Twitter terms of service changes put an end to recycling content
You must stop reposting Tweets to comply with the new Twitter Terms of Service. But what exactly does this mean and how can you stop your Twitter strategy from tanking?
Evergreen content, or recycling posts, now breaches the Twitter Terms of Service.
The change is one of several new rules. Twitter hopes this will reduce spam and improve user experience.
I am big fan of improving user experience, but when you consider the lifespan of a Tweet, this seems a little harsh. There are thousands of new tweets released every second on Twitter. Which means the engagement window is lucky to be more than a few minutes.
Changes to the Twitter Terms of Service (March 2018)
1. No scheduling of the same Tweet across more than one account.
2. No simultaneous actions, like Likes, Retweets or Follows, across more than one account.
3. No posting duplicate or substantially similar Tweets on one account.
These new rules mean you can’t repurpose your tweets. Not on a single account. And not across other accounts you run.
How strictly will the new Twitter terms of service be enforced?
Only time will tell. But if you breach the rules your account could be suspended or shut down completely. That’s a risk I’m not willing to take. So for me, no more Twitter evergreen content.
Even if you do want to take the risk, your social media scheduling program probably won’t allow it. Twitter has issued them with an instruction to comply. And it seems most are. So even if you want to risk it, it’s unlikely your scheduling service will allow it.
What can you do about it?
For a start, there may be a positive side to this update. If Twitter does enforce the rules, a lot of users will post less content. Which means the number of impressions you get for posts that follow the rules might increase.
But if you rely on evergreen content and want to comply with the Twitter Terms of Service, your workload will grow.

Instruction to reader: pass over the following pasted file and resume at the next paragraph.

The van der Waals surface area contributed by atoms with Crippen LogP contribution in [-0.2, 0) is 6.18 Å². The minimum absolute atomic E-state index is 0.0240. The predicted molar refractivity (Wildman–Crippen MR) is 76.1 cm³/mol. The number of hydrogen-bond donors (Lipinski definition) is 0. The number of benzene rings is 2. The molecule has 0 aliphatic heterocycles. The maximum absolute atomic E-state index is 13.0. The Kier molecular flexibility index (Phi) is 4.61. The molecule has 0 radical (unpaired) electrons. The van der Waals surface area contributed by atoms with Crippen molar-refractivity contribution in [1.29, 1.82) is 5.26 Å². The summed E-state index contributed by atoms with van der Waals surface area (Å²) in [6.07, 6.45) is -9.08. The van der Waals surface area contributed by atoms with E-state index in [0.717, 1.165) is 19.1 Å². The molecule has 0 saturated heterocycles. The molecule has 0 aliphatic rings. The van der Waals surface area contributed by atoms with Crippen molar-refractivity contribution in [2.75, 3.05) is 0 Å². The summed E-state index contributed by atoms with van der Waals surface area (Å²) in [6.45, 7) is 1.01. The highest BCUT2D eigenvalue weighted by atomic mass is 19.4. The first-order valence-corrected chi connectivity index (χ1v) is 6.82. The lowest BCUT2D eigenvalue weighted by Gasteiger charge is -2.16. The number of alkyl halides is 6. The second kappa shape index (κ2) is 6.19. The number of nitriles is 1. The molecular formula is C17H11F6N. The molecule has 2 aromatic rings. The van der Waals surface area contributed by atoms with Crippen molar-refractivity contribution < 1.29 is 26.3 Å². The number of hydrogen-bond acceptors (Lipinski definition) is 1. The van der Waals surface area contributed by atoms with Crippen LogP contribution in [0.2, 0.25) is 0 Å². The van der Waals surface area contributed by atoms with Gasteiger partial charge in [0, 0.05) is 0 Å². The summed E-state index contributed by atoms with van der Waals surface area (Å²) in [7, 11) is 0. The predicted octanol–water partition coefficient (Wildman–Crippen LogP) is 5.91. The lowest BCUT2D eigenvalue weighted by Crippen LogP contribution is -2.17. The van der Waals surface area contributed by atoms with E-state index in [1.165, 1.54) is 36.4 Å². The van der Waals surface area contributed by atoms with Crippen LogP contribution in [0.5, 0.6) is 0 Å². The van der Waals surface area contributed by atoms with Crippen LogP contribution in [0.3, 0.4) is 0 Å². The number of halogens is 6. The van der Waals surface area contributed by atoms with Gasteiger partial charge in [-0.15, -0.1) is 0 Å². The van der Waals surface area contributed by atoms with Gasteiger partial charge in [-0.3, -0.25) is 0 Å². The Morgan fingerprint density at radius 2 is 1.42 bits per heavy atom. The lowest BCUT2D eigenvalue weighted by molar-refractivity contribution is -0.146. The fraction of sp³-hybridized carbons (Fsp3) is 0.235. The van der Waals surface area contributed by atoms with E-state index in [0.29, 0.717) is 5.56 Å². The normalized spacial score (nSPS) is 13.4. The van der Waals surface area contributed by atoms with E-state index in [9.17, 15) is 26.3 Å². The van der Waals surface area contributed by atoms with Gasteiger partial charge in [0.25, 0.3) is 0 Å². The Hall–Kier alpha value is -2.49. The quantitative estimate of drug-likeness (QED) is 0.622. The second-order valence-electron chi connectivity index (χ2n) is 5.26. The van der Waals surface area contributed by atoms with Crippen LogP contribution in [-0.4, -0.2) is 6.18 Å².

If you have more than one account, you can still retweet from one to another. It’s more work, but still within the rules.
It also seems to be okay to Tweet more than once about a topic. Which means for each blog post, you will need to craft substantially different tweets. This sounds like a lot of work but if you batch this, you can draft 10-20 Tweets as part of your writing process. To do this, go through your blog post and jot down a list of all the different points, tips and takeaways. Then craft each item in that list into a Tweet.
Sample Twitter posts
For example, even for this short post, here is a list I’ve drafted in a couple of minutes:
1. Twitter evergreen content is a thing of the past.
2. What changes do you need to make to your social media strategy now you can’t recycle posts on Twitter?
3. Did you know you can no longer post the same tweet from more than one account on Twitter?
4. Will new Twitter rules banning repurposing tweets improve reach if you follow rules?
5. How to repurpose your blog post into more than one tweet in line with Twitter’s new rules.
6. Twitter’s war against spam is a good thing. But when the average life of a tweet is minutes, or even seconds, you need to think fast to save your strategy.
7. Your Twitter account could get suspended or banned if you repost the same Tweet. How are you managing the change?
8. Will you keep using Twitter now you can’t recycle your Tweets?
9. Is your social media scheduling program complying with Twitter’s new rules?
10. How long do you have to wait before posting the same Tweet to Twitter? According to the new rules – forever.
Disclaimer: At the time of writing, these new rules are being rolled out. I’m currently testing this process to ensure it complies with the rules. I will continue to update this article if I have any negative outcomes. I am also reducing my posting frequency on the same topic to once per week.
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